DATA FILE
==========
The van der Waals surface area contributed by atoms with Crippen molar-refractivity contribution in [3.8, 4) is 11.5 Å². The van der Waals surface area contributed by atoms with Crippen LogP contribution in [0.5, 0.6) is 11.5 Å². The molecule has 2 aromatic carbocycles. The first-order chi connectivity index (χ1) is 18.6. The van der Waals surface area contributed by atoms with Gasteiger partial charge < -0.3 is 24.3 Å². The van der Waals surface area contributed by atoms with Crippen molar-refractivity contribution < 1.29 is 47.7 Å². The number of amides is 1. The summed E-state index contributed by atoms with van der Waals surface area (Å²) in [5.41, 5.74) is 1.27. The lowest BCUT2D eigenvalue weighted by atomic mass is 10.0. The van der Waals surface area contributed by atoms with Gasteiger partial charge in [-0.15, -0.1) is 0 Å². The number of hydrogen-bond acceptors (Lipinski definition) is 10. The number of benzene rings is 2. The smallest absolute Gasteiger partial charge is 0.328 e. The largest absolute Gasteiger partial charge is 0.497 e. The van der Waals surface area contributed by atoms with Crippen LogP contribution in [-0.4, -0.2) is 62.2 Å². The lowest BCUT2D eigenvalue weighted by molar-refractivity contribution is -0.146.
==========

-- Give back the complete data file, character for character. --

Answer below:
The van der Waals surface area contributed by atoms with Crippen molar-refractivity contribution in [3.8, 4) is 11.5 Å². The van der Waals surface area contributed by atoms with Crippen LogP contribution in [0.5, 0.6) is 11.5 Å². The molecule has 2 aromatic carbocycles. The first-order chi connectivity index (χ1) is 18.6. The van der Waals surface area contributed by atoms with Gasteiger partial charge < -0.3 is 24.3 Å². The van der Waals surface area contributed by atoms with Crippen molar-refractivity contribution < 1.29 is 47.7 Å². The number of amides is 1. The summed E-state index contributed by atoms with van der Waals surface area (Å²) in [5.41, 5.74) is 1.27. The lowest BCUT2D eigenvalue weighted by atomic mass is 10.0. The van der Waals surface area contributed by atoms with Gasteiger partial charge in [-0.15, -0.1) is 0 Å². The number of hydrogen-bond acceptors (Lipinski definition) is 10. The number of benzene rings is 2. The smallest absolute Gasteiger partial charge is 0.328 e. The largest absolute Gasteiger partial charge is 0.497 e. The van der Waals surface area contributed by atoms with Crippen LogP contribution in [-0.4, -0.2) is 62.2 Å². The lowest BCUT2D eigenvalue weighted by molar-refractivity contribution is -0.146.